How to overcome jealousy and insecurity

By psychologist Angie Willcocks

One of the common issues facing FIFO couples is jealousy and insecurity, and in my experience these feelings occur equally in those working away as those left at home. I’m often asked if infidelity is more common in relationships where one person works away. The answer is I honestly don’t know, and I haven’t seen any research to suggest it is. I do know that lots of people contact us here at Mining Family Matters asking for advice – not about cheating, but about fears that their partner might cheat.

As a feeling, jealousy is pretty similar to fear, and it’s based on the idea that someone you love is (or will) cheat on you or be unfaithful to you in some way. Jealousy and insecurity can occur when there have been past issues of infidelity, but this isn’t always the case.

If you frequently feel jealous or insecure and there’s no reason for this within your current relationship (because your partner has never given you any reason to doubt them) you’ll need to have a look at your past history to determine what is leading to jealousy now. Previous partners, friends or parents who have been unfaithful are all obvious reasons why you might be insecure.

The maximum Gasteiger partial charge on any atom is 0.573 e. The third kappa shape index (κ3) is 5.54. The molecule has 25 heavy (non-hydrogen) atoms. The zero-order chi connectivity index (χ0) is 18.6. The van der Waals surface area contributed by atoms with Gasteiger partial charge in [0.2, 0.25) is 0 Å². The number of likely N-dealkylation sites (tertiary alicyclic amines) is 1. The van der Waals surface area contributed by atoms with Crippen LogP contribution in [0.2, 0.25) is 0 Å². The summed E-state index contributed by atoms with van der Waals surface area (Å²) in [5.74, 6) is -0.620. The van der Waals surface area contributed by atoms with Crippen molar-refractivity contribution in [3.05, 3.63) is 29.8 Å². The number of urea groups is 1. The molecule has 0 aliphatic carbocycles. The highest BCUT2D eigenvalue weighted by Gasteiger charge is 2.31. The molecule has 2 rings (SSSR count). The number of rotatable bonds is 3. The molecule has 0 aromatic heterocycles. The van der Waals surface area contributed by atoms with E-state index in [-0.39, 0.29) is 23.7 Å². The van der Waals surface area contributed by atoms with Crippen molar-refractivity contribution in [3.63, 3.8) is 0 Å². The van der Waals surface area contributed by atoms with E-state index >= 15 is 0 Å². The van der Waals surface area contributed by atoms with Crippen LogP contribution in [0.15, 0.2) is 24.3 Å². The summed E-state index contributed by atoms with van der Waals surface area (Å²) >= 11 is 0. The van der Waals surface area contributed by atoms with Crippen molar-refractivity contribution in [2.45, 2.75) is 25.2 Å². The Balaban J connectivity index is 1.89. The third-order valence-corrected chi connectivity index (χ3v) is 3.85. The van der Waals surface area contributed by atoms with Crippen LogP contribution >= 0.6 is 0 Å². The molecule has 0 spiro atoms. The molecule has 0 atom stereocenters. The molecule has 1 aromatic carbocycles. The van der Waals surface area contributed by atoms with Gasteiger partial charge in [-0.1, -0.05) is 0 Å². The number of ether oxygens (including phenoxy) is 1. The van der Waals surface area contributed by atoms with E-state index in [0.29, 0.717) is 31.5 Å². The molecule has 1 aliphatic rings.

Less obvious reasons are uncertainty about your own ability to be faithful, poor self worth (causing you to think that your partner will easily find someone better than you), or the banter of workmates on site. Whatever the reason, it’s vital that you take action to deal with your jealousy before it damages your current relationship.

Using a previous bad experience (yours or someone else’s) as an excuse to be constantly insecure and jealous might seem logical, but it isn’t. There’s a slim chance you’ll protect yourself from hurt, but you might also drive away a wonderful partner (and drive yourself slightly crazy while you’re at it!) Jealous accusations might even invite the very behaviour you’re so afraid of. I can’t tell you how many times I’ve heard things like “Well, if they’re so convinced I’m always cheating, I might as well go ahead and do it,” from women and men constantly accused of unfaithfulness.

Seek professional help from a psychologist if jealousy is constantly getting the better of you and you don’t know why.

If you have unresolved issues within the current relationship that have led to jealousy (like a previous episode of cheating) it’s really important to deal with it as a couple. This is an issue that you must both deal with, and both of you need to commit to rebuilding the relationship. This can be a lengthy process. For more information have a look at my previous column on cheating and also at the great book After the Affair, by Janis Spring.

The following tips will be helpful for anyone trying to get a handle of their jealousy:

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